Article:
The government of India today spends around Rs3 trillion each year on centrally sponsored schemes. Though many explanations such as lack of political will, poor implementation capacity, etc. have been offered as reasons for poor outcomes, there is a larger structural issue: the government fund flow and payments architecture have got very little attention.
The government’s current fund management system pushes funds down a hierarchical chain from the centre to the panchayat. Each level of government must first produce utilization certificates verifying that a majority of its previously disbursed funds have been used. When this is done, the level above the one requesting the funds releases a portion of the annual allocation down the chain. The effects of delayed fund transfers in one part of the chain therefore cascade through the entire system and in the process, amplify failure. For instance, if a district fails to receive its second instalment in time, all panchayats under it will be refused further instalments even though individually many of them may have fulfilled all eligibility conditions.
This has led to the paradox of “unspent funds and unpaid dues". According to an Accountability Initiative report on the National Health Mission (NHM), in 2015-16, only 68% of the total funds approved for NHM were actually spent. The story in India’s education sector is similar. A school-level expenditure-tracking exercise conducted in 300 schools across 10 districts in five states in December 2015 revealed that 31% of the schools were yet to receive their annual grants at the time of the survey, well into the academic year.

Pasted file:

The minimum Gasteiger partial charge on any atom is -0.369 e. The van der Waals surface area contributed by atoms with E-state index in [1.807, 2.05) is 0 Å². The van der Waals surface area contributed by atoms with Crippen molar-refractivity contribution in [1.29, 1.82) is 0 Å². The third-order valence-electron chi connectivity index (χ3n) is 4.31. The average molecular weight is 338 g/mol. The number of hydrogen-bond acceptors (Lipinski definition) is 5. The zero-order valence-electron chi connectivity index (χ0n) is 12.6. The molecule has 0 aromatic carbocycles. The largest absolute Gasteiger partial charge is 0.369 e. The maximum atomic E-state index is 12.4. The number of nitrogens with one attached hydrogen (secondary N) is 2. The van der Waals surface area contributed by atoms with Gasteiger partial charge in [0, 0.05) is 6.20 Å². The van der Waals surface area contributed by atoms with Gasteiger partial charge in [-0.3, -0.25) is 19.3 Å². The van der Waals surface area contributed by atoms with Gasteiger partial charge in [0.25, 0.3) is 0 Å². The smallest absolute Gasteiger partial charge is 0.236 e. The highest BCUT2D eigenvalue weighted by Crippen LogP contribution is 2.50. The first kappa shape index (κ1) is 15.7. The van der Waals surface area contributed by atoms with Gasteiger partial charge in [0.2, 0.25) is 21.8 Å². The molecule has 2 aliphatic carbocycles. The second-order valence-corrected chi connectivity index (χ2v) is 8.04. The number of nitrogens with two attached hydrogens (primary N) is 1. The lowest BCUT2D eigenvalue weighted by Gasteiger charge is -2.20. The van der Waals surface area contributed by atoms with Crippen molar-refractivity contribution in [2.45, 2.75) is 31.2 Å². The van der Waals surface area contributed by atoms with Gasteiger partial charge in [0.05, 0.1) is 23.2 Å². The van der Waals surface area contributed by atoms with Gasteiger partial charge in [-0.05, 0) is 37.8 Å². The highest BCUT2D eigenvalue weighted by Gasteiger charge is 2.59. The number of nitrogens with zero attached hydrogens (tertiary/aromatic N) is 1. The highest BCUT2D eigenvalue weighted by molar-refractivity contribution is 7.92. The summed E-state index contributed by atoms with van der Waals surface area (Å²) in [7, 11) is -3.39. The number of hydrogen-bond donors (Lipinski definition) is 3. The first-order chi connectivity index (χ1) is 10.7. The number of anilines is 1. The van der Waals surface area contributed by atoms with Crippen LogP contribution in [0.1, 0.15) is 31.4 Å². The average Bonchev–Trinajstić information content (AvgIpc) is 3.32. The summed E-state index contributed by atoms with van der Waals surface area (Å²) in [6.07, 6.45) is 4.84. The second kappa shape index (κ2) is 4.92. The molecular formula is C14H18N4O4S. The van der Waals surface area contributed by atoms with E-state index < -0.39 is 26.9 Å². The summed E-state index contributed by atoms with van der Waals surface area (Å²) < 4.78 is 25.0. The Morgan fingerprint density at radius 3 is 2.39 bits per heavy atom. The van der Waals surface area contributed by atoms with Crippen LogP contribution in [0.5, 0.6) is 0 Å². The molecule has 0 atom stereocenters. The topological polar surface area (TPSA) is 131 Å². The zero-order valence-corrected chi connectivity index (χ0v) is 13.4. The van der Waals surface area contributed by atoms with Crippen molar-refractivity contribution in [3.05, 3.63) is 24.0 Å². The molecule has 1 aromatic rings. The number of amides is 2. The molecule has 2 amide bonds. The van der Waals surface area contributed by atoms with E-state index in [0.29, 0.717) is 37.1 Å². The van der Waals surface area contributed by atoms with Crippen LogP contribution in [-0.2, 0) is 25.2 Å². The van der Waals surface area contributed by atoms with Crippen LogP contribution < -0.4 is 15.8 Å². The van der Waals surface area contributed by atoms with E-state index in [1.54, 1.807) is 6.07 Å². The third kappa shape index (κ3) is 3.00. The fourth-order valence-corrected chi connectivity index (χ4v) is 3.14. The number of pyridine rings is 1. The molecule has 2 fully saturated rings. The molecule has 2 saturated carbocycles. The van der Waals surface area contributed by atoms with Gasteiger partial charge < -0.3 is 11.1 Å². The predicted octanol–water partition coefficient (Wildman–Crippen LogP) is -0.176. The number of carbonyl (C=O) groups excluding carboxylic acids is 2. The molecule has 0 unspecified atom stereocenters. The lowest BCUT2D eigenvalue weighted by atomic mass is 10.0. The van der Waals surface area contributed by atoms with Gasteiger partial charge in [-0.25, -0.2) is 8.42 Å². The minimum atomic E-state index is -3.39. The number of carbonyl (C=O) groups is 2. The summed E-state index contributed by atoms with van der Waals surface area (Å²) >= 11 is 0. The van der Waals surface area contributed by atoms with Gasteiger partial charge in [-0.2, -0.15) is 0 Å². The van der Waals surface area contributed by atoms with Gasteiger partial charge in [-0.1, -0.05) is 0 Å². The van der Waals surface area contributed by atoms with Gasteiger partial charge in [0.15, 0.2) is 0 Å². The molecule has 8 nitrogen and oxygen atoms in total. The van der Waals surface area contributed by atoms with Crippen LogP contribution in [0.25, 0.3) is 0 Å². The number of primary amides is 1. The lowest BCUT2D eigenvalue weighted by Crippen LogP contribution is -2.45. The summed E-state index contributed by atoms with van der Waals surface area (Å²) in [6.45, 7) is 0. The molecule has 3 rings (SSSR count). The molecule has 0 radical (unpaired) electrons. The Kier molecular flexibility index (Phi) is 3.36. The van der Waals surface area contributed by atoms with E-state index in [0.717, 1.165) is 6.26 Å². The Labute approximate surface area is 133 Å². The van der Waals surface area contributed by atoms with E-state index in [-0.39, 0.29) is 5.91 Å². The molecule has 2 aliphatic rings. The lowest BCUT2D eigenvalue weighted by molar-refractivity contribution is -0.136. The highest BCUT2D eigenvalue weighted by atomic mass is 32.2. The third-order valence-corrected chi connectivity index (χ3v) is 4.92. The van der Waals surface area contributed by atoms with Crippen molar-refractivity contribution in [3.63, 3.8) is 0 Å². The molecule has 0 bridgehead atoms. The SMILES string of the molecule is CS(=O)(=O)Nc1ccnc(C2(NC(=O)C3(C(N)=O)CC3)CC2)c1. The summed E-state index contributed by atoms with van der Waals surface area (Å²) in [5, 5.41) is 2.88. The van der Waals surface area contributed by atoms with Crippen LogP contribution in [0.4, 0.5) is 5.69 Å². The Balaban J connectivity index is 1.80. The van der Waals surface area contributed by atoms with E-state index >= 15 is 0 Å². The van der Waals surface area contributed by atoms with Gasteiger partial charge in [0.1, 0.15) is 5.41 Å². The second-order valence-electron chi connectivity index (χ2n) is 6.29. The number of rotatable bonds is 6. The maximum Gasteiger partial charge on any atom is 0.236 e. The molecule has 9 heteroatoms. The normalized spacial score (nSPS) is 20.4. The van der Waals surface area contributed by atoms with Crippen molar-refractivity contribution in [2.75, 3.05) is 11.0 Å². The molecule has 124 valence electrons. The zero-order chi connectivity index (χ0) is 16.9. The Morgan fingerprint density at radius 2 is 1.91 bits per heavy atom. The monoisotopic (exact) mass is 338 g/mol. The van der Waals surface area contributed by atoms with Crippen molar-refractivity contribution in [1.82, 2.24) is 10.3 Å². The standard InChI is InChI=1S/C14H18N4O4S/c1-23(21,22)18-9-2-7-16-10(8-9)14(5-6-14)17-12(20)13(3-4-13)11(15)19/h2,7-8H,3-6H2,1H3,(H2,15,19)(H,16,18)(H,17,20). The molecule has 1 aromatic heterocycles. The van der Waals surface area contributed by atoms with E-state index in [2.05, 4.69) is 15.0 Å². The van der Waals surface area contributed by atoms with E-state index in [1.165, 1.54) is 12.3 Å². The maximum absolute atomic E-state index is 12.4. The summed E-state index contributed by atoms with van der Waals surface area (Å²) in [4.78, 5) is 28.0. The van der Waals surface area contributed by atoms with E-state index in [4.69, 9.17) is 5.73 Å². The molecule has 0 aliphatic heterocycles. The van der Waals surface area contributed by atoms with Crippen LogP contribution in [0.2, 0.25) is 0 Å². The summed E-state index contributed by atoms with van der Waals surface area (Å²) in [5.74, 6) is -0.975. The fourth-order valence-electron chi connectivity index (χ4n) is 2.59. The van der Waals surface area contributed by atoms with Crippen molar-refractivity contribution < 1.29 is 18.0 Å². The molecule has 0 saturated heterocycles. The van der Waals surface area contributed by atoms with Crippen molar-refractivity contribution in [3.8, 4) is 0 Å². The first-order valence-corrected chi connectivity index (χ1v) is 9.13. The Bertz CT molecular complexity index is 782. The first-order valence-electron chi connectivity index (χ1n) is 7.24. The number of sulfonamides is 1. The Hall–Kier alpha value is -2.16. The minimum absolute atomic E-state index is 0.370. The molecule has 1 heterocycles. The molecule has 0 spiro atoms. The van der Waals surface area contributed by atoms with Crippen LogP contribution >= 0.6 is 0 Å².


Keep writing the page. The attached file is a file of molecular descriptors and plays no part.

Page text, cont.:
Since funds are disbursed in bulk and in advance, unspent funds accrue in various government accounts. These idle funds, or float, put considerable strain on government finances. At present, there is no systematic tracking of float; however, estimates place this at over Rs1 trillion, i.e. Rs1 trillion of avoidable fiscal deficit.
Ultimately, the burden is borne by beneficiaries who fail to receive entitlements on time, programme managers who spend a disproportionate amount of time chasing funds rather than ensuring implementation, government suppliers who cannot predict when their payments will come (and therefore increase prices) and contractual workers who do not know when they will receive payments. Interestingly, senior officers and staff ensure that their salaries are never delayed.
The ministry of rural development, however, is an exception. In 2014-15, 70% of wages of MGNREGS (Mahatma Gandhi National Rural Employment Guarantee Scheme) workers were delayed by over 15 days. Of these, 13% encountered a delay of over 90 days. Delays occurred even though various levels of central and state governments had parked unspent funds. In August 2015, the ministry took cabinet approval to introduce direct transfer of wages from the Consolidated Fund of India to the accounts of MGNREGS workers based on an electronic fund transfer order generated at the panchayat or block level.